3/15/2017

1970 Guild S-100 Polara Solidbody Electric Guitar





My friend Dick Robson stopped by this morning to drop off a mandolin, borrow a bass, and gift a "funky old electric" that had, apparently, been pulled from a burned house. The funky old electric turned-out to be this purr-tastic Guild Polara with all of its original bits and including the original, weird Hagstrom-issue whammy and bridge unit. Needless to say, I gifted him said bass right back and it was off happily making some noise amidst a Les Paul and PRS an hour later.

As for this guy -- my first hour of the day was spent giving it a fret level/dress, tightening everything up, and giving it a proper setup. As usual for a guitar with such a long neck, the board ramped-up slightly near the body joint so the frets in that area had a bit more material shaved off of them -- but aside from that (which doesn't really matter, anyway), what a player this has become! It plays on-the-dot (1/16" overall at the 12th fret) and sounds outrageous. I was expecting a mellow/thick humbucker sound out of this but what it produces is actually more of a Gretsch-style "countrified gent" twang on steroids. Well done, Guild!

Specs-wise, though, the guitar obviously apes a Gibson SG. First of all, it's got the twin humbuckers, a 3-way switch, volume/tone for each pickup, all 22 frets clear of the body, a "horn-centric" look to the cutaways, 24 3/4" short scale, 1 11/16" nut width, and a slim, C-shaped (also Gibson-ish) neck profile. Where it departs from that Gibson voicing is in the body which seems to be 4-piece maple and the cut of the body which is ever-so-slightly offset. That last detail is a really smart choice, I think, as the body fits like a glove between the leg and ribs.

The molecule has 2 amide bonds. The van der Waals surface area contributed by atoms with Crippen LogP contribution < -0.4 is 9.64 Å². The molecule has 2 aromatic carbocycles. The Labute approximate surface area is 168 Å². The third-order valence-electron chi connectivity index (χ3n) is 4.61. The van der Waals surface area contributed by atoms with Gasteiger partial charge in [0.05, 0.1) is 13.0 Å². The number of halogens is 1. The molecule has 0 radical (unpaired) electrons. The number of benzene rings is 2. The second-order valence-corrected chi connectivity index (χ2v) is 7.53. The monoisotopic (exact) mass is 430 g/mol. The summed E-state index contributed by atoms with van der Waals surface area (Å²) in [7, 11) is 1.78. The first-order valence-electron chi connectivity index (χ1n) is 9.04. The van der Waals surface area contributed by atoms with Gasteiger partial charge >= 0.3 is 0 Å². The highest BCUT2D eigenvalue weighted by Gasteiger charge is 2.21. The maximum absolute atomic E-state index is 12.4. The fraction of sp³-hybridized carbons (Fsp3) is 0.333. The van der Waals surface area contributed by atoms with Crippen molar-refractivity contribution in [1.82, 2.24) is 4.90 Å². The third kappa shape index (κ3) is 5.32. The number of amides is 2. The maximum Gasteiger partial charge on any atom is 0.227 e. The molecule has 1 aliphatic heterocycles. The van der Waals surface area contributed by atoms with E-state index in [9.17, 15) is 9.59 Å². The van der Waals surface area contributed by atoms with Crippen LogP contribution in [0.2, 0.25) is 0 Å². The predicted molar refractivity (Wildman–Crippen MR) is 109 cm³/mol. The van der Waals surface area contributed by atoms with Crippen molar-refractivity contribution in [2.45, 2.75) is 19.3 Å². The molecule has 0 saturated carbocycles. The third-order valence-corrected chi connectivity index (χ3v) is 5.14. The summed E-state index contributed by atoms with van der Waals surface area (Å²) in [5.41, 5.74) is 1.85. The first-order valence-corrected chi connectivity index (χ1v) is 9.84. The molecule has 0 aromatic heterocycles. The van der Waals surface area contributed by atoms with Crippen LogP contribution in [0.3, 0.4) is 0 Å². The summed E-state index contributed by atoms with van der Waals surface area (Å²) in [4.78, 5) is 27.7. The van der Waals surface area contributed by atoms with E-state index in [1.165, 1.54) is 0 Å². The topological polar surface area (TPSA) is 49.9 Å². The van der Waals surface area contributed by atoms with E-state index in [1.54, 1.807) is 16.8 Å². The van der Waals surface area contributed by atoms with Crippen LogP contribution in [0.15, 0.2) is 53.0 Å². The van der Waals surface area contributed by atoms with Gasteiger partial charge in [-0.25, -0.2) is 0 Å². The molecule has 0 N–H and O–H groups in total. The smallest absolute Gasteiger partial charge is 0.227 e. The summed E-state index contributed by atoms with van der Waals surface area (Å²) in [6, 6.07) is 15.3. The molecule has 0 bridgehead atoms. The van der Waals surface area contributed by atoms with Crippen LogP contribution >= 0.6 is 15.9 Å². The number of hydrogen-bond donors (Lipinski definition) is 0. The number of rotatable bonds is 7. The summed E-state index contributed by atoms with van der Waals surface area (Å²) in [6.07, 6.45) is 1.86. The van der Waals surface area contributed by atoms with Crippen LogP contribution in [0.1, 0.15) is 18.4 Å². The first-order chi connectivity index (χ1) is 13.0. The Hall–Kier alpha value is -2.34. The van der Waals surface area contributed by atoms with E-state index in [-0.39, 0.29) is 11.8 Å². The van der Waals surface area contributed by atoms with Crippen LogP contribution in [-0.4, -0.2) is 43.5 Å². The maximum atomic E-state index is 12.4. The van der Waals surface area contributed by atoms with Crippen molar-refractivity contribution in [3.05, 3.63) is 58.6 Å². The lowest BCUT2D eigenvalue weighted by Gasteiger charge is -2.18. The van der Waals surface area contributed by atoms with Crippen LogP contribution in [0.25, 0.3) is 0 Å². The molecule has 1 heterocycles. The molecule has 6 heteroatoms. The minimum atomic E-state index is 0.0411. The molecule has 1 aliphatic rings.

The sunburst looks classy but you can see discoloration and finish "bleed" here and there. Apparently, that occurred with heat damage during a house fire -- though the guitar is otherwise darn clean.


The headstock has the classic Guild "Chesterfield" inlay.


The frets are medium-sized, the rosewood board has a flatter 14" radius, and it's also bound. The block inlay is pearloid.



Originally, the slotting for the strings on the Hagstrom-supplied bridge was not adjusted for the radius of the Guild neck (it was too steep). Fortunately, that's what repairmen are for... and now it's good to go.


Above is the bridge as it came in the shop. I'd compensated the saddles about how they should be, but I knew it needed to really move back about 1/16" more on the bass side.


To get that extra compensation, I drilled a second "mounting hole" for the bridge to rest on its adjuster mechanism.


It looks a little odd if you're paying close attention, but the seating is perfectly fine and now the guitar plays in tune up the neck. I've strung it with a set of 46w-10s.


All the original wiring was in great shape and unmolested internally. Note the little brass markers for the knob positions.




The "tummy cut" is a thankful addition to the back carve.


Check out the finish wonk back here! I like it, in an odd way. The Waverly tuners are also a nice touch.





The bass-side waist has some patches where the finish has chipped right off.


Did I mention an original, fitted, hard case? Nice!

4 comments:

Rick Redington said...

Looks awesome !

Scott Lynd said...

I still have my '63 Polara...a guitar my dad traded in my Kay "Thin Twin" electric in for back in 1965. It has the asymmetrical head and the built-in stand. My only electric until 1972 and played throughout all my early bands' gigs.

Robert Gardner said...

What an interesting guitar, Jake. A set neck too, I guess, and Waverly's to boot. And not too much evidence of the fire...

Art 'Dreco said...

They are Cool and funky guitars. I know a guy in a rockabilly band that recorded an instrumental called Return to Polara just because it was his favorite.